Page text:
Obnoxious Use of Color

IBD Management would like to welcome the return of snarky Shea back from his hiatus after several weeks of posts that were slightly confusing, borderline awkward, and weepy.

Well, it is official that Paul and I have gone 10 posts without one that carries the underlying theme of sports. Now that I have separated myself from the touchy-feely Shea (much like the Tickle Me Elmo), there is something that has been bothering me for several weeks and I just have to get it off of my chest—the use of the color orange by the University of Tennessee should be banned.

I have always considered the color orange to be my favorite color. There is something about it that makes me want to buy orange clothing and accessories (primarily sweater vests and bow ties), as well as anything that I don’t already have that comes in orange. I also find myself using it in design work, just because I like looking at it, even though I usually end up changing it to something different.

The strange part of this obsession is that I love the color orange and it really bothers me how it is abused by the University of Tennessee. You would think that since I am drawn to the color orange, then I would be interested in supporting the University of Tennessee. But in reality I have a strong emotional connection against the University of Tennessee and if they really want to be the Volunteers, well, I wish they would volunteer to dial that color down and make the world a better place. I should provide you with some background information of why I carry so much disdain for the University of Tennessee and its obnoxious use of orange.

I grew up in Memphis, Tennessee, and by default most Memphians are fans of either the University of Memphis or the University of Tennessee. (Before Paul makes a comment, I will insert that I am a Yankee fan due to a strong influence of my grandfather and with baseball I really had no choice.) That being said, I attended school at the University of Memphis and found a great outlet of my inner anger and frustration that could be directed towards the University of Tennessee’s sports teams. It was and still is a great outlet. In fact, the single greatest moment in my college life was when the University of Memphis beat the University of Tennessee on the football field at the Liberty Bowl on Saturday, November 9, 1996, by the score of 21-17. Well, that’s the single greatest moment in my college life, next to meeting my wife.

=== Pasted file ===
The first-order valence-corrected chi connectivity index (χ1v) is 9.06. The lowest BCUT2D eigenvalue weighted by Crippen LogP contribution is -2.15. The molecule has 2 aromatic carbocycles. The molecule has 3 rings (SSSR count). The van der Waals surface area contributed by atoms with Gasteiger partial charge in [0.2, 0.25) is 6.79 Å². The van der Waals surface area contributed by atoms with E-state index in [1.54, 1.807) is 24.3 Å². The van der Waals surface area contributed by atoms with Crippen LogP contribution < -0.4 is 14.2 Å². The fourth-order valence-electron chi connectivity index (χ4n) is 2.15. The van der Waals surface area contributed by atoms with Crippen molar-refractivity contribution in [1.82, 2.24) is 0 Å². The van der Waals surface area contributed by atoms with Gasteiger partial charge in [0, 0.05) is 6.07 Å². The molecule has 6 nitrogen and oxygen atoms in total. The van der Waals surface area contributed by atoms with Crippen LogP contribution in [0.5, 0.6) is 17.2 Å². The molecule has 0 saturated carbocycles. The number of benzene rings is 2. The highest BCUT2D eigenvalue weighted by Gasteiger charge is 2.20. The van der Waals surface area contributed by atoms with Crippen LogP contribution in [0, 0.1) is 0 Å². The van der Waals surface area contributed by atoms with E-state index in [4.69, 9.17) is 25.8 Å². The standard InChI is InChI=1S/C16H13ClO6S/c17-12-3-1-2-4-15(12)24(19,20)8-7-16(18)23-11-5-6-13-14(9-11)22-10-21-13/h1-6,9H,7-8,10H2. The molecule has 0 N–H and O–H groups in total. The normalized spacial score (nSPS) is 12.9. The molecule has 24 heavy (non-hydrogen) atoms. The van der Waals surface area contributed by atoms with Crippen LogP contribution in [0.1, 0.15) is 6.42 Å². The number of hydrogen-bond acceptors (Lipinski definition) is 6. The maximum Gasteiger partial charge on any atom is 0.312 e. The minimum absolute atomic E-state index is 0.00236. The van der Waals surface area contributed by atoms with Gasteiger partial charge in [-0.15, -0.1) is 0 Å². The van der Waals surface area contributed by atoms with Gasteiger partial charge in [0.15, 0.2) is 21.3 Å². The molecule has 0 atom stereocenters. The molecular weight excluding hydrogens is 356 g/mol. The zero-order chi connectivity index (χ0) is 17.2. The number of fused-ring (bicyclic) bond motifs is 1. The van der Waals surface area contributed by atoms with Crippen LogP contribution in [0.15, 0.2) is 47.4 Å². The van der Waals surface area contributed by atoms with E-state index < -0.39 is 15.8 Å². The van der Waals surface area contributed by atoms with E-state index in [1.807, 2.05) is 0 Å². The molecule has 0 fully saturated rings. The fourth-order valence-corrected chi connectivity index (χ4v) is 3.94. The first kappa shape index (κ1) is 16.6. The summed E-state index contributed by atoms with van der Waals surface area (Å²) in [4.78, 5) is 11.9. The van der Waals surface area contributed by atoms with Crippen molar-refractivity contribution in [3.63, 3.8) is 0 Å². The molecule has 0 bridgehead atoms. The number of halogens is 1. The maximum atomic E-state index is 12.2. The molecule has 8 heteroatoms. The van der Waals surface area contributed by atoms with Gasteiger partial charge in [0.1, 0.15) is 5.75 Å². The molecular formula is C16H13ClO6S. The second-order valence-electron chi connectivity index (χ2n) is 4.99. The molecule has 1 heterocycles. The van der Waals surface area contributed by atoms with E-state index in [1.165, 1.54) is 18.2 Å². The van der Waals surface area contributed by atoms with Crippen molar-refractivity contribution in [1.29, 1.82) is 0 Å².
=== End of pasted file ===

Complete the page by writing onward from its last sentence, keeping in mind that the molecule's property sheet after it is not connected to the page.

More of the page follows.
Tennessee-TSo, I love the color orange and hate the way the University of Tennessee abuses it.

So, why am I drawn to the color orange? A lot of thought has been put into the psychology behind how and why people respond to various colors and color palettes. I wish there were a solid foundation of color theory that everyone could agree upon as the definitive expert on what colors mean to individuals. There is no such source, but rather many theories and interpretations. Many are contradictory to others, with others finding common ground. Care.com offers this interpretation of my personality based on my connection to the color orange.

Orange: This color of luxury and pleasure appeals to the flamboyant and fun-loving person who likes a lively social round. Orange people may be inclined to dramatize a bit, and people notice them, but they are generally good-natured and popular. They can be a little fickle and vacillating, but on the whole they try hard to be agreeable. Orange is the color of youth, strength, fearlessness, curiosity and restlessness.

I’m not so sure about the “fickle and vacillating” portion of the analysis, but there may be some truth there. This site offers an analysis of most colors and the personality traits that may be associated with specific colors. The problem with this type of analysis is that I find it to be about as valuable as what you would find in a fortune cookie. Maybe that’s what she means by “fickle and vacillating.”

In interpretive design we try to use colors to connect the tangibles to intangibles. Colors are used to help connect visitors to a resource. They can be used to evoke emotion, represent a sense of place, or even be used to create an environmental design that has little impact on the setting where the media is being used. We should spend as much time in the decision-making process of choosing colors as we do creating the theme, writing the text, choosing the typeface, or any other design element.

While I am in this frame of mind, for those of you that enjoy the color combination of pink and green, you are next on my list.